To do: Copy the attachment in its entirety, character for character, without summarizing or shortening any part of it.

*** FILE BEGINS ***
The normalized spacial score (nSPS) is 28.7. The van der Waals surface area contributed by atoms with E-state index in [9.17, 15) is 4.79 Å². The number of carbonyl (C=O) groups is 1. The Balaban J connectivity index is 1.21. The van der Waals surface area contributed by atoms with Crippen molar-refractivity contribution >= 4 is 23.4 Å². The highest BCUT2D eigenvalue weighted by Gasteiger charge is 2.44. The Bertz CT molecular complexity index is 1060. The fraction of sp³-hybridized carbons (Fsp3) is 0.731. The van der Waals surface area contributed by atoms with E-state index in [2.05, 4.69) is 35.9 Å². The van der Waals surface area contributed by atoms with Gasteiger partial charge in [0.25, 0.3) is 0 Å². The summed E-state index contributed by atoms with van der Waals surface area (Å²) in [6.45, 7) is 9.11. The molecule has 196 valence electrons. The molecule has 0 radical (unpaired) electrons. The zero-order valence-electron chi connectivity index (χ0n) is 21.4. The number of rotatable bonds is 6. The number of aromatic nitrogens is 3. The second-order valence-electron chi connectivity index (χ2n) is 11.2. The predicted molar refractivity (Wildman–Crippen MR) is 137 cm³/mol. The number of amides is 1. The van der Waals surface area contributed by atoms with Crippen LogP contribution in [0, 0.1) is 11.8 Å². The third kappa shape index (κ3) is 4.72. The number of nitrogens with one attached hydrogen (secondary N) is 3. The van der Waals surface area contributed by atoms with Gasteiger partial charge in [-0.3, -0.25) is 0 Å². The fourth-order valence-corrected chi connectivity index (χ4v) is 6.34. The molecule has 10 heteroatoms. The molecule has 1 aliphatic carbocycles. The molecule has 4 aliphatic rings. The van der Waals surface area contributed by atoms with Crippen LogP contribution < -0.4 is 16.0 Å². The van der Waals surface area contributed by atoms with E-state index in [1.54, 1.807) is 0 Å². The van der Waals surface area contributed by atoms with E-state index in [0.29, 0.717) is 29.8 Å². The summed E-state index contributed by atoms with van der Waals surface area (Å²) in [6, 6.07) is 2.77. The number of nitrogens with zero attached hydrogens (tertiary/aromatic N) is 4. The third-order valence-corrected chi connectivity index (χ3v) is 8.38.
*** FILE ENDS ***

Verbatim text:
The normalized spacial score (nSPS) is 28.7. The van der Waals surface area contributed by atoms with E-state index in [9.17, 15) is 4.79 Å². The number of carbonyl (C=O) groups is 1. The Balaban J connectivity index is 1.21. The van der Waals surface area contributed by atoms with Crippen molar-refractivity contribution >= 4 is 23.4 Å². The highest BCUT2D eigenvalue weighted by Gasteiger charge is 2.44. The Bertz CT molecular complexity index is 1060. The fraction of sp³-hybridized carbons (Fsp3) is 0.731. The van der Waals surface area contributed by atoms with E-state index in [2.05, 4.69) is 35.9 Å². The van der Waals surface area contributed by atoms with Gasteiger partial charge in [0.25, 0.3) is 0 Å². The summed E-state index contributed by atoms with van der Waals surface area (Å²) in [6.45, 7) is 9.11. The molecule has 196 valence electrons. The molecule has 0 radical (unpaired) electrons. The zero-order valence-electron chi connectivity index (χ0n) is 21.4. The number of rotatable bonds is 6. The number of aromatic nitrogens is 3. The second-order valence-electron chi connectivity index (χ2n) is 11.2. The predicted molar refractivity (Wildman–Crippen MR) is 137 cm³/mol. The number of amides is 1. The van der Waals surface area contributed by atoms with Crippen LogP contribution in [0, 0.1) is 11.8 Å². The third kappa shape index (κ3) is 4.72. The number of nitrogens with one attached hydrogen (secondary N) is 3. The van der Waals surface area contributed by atoms with Gasteiger partial charge in [-0.3, -0.25) is 0 Å². The fourth-order valence-corrected chi connectivity index (χ4v) is 6.34. The molecule has 10 heteroatoms. The molecule has 1 aliphatic carbocycles. The molecule has 4 aliphatic rings. The van der Waals surface area contributed by atoms with Crippen LogP contribution < -0.4 is 16.0 Å². The van der Waals surface area contributed by atoms with E-state index in [1.54, 1.807) is 0 Å². The van der Waals surface area contributed by atoms with E-state index in [0.29, 0.717) is 29.8 Å². The summed E-state index contributed by atoms with van der Waals surface area (Å²) in [6, 6.07) is 2.77. The number of nitrogens with zero attached hydrogens (tertiary/aromatic N) is 4. The third-order valence-corrected chi connectivity index (χ3v) is 8.38.